• Cashflow FAQs

    What is working capital?

    Capital usually describes money that’s invested in something. Shareholders want to get a return on investment capital over a long period of time, so they’d expect their money to be used on larger assets or those which help a business to grow long-term. Working capital is the money put to work in running a business. It’s what’s invested in short-term assets (also known as current assets), less money you owe for goods or services you’ve bought, and short term borrowing such as an overdraft (also known as current liabilities).

    Why do businesses need working capital funding?

    The most common short-term assets are stock and debtors – it’s important to understand how much cash is tied up in these when applying for funding. 

    When buying stock, you expect to sell it on for a profit, often after adding value to it in some way. If your customer doesn’t pay for it straight away, but you let them pay after receiving an invoice, then during that period they owe you and become your debtor. Money owed to you is also a business asset, like stock, which should be converted into cash in the near future. 

    Why don’t profits always translate into positive cashflow?

    The amount of cash tied up in working capital depends on the way you trade with your customers and suppliers. If a business has to pay for stock before it gets payment from its customers, then it’ll often need additional funding to grow, without running into cashflow challenges. Also, if loans or hire purchase are being repaid at a much faster rate than the assets they financed are depreciating, then this can also cause challenges.

    How do I encourage debtors to pay on time?

    Wherever possible, try not to become too dependent on one customer – that way, an issue like a late payment doesn’t cause significant difficulties. In the UK, a third of payments to small businesses are late and 20% have faced cashflow problems due to late payments. The office of the Small Business Commissioner was launched to ensure fair practices for Britain’s small businesses, and to support them in resolving their payment disputes. They’ve created 10 top tips to help get your invoices paid on time1.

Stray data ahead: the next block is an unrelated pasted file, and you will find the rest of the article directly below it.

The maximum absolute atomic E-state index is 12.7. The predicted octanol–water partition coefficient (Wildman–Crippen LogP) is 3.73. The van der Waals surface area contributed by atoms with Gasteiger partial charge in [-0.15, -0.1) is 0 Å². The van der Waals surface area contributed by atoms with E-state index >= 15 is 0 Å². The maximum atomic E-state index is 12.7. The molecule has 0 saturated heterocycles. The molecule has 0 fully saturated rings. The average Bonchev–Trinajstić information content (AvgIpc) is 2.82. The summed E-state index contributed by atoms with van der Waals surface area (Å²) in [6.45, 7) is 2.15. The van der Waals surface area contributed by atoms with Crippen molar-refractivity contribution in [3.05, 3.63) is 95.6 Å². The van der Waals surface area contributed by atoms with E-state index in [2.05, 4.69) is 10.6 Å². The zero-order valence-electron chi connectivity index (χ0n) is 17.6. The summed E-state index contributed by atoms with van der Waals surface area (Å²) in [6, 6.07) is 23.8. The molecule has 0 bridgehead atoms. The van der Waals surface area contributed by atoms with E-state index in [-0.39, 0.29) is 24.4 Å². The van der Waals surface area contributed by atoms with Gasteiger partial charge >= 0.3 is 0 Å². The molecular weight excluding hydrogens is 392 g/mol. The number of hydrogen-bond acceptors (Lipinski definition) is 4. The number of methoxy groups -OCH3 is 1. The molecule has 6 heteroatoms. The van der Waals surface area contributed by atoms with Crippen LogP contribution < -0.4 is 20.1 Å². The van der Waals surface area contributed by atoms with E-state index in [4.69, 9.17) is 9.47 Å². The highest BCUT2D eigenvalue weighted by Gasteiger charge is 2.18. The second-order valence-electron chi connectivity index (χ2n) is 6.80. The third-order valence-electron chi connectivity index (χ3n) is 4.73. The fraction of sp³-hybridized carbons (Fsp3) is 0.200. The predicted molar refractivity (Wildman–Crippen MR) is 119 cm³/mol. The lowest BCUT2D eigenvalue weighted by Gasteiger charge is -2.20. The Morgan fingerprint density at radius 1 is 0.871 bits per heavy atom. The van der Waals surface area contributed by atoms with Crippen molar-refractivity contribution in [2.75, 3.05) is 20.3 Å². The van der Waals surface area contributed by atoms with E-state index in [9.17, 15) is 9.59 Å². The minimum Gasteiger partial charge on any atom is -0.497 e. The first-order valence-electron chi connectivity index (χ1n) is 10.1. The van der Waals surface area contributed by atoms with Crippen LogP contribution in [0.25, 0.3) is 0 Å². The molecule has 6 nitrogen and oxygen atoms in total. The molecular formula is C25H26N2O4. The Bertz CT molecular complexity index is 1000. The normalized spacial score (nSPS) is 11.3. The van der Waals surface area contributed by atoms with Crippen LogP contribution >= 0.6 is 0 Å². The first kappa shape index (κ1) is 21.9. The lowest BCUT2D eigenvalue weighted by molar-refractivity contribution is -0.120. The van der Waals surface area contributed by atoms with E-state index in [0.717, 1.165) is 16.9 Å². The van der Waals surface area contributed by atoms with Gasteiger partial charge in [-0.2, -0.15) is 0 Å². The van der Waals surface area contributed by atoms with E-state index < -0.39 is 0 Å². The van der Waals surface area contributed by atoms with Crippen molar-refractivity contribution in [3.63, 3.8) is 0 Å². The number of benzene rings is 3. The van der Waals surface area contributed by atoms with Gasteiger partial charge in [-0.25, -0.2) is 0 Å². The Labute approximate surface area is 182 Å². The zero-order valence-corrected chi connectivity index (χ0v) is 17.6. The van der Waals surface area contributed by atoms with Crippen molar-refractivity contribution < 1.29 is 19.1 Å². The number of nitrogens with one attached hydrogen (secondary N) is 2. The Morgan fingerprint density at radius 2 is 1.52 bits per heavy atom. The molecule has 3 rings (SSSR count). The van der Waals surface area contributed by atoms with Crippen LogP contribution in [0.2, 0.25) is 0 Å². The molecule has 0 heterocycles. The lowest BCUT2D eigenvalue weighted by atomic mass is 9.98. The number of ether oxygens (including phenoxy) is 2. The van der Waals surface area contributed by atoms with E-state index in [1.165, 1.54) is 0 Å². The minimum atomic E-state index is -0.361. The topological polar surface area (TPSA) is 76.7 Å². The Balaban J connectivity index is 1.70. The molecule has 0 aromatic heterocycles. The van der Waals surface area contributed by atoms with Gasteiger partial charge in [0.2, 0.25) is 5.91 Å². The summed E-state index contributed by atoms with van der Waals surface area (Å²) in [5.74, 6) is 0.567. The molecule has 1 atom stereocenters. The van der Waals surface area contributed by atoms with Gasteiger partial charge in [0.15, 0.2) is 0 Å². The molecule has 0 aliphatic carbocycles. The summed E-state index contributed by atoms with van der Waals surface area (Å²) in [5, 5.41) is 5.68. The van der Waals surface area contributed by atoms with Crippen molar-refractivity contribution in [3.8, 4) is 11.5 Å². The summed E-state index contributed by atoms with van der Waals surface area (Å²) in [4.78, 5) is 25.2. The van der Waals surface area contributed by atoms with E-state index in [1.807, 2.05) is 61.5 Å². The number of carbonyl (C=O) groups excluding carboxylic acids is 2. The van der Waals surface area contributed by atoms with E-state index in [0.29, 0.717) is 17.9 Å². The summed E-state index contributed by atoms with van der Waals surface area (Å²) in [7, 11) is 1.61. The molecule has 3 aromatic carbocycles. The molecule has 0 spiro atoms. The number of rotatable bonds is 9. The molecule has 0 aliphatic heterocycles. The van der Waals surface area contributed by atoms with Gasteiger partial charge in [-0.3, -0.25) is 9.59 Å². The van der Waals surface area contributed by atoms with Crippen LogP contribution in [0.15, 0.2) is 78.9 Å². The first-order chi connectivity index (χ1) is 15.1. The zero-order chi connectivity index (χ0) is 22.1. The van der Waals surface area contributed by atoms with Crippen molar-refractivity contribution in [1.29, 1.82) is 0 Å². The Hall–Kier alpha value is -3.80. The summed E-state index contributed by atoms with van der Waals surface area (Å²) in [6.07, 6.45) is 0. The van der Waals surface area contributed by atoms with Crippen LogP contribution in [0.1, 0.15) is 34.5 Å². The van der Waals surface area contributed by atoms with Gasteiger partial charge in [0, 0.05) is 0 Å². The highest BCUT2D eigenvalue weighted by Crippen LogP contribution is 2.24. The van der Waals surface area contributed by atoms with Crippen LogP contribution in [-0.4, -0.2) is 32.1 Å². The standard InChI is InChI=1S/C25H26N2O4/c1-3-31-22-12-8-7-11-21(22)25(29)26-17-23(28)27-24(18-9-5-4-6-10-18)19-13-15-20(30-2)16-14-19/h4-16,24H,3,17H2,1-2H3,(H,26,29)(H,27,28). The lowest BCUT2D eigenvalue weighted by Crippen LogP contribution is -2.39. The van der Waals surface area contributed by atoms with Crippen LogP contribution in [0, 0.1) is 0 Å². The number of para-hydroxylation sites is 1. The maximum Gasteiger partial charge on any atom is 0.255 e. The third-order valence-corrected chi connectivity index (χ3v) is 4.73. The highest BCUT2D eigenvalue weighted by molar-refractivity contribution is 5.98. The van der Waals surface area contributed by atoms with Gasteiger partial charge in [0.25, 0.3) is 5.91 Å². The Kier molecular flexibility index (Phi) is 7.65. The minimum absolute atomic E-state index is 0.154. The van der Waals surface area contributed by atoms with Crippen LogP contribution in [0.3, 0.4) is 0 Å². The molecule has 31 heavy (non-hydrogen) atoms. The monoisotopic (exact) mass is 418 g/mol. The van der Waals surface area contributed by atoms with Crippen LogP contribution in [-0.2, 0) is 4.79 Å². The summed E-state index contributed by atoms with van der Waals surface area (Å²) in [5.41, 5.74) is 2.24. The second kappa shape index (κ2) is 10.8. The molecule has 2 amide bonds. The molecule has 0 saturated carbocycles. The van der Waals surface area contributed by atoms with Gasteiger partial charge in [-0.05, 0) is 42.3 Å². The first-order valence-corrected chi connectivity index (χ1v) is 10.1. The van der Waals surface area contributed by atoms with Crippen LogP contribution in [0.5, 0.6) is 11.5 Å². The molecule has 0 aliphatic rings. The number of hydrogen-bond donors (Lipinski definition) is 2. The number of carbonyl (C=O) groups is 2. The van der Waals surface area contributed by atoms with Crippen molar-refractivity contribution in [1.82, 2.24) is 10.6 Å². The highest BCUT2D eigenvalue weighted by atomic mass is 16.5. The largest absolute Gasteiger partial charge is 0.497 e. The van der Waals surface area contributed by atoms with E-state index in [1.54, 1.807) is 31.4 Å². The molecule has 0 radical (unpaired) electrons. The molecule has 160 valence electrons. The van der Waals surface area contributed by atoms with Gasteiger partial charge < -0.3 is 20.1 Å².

How can I monitor cash tied up in working capital?

    Many accounting packages let you view a Funds Flow or Cash Flow statement, rather than looking at changes in stock, debtors and creditors on a balance sheet. They may also have forecasting tools that can help you think about how changes in sales and profitability could affect your balance sheet and cashflow. If you’d like to discuss how changes in your business may be affecting working capital and discuss funding options, you can get in touch with your Business Relationship Manager or contact us directly. 

    What options are there for financing seasonal cashflow?

    You’ll need to make regular repayments on any loans you take out, so other, more flexible options are usually better for short-term or seasonal funding needs. For example, you might be able to apply3 for an overdraft to help out during seasonally quieter periods. If you bank with us, we have a range of Business credit card options, and we now also offer flexible invoice finance solutions through our partnership with MarketFinance10. If you’d like to talk through the options and get help deciding what’s right for your business, please contact us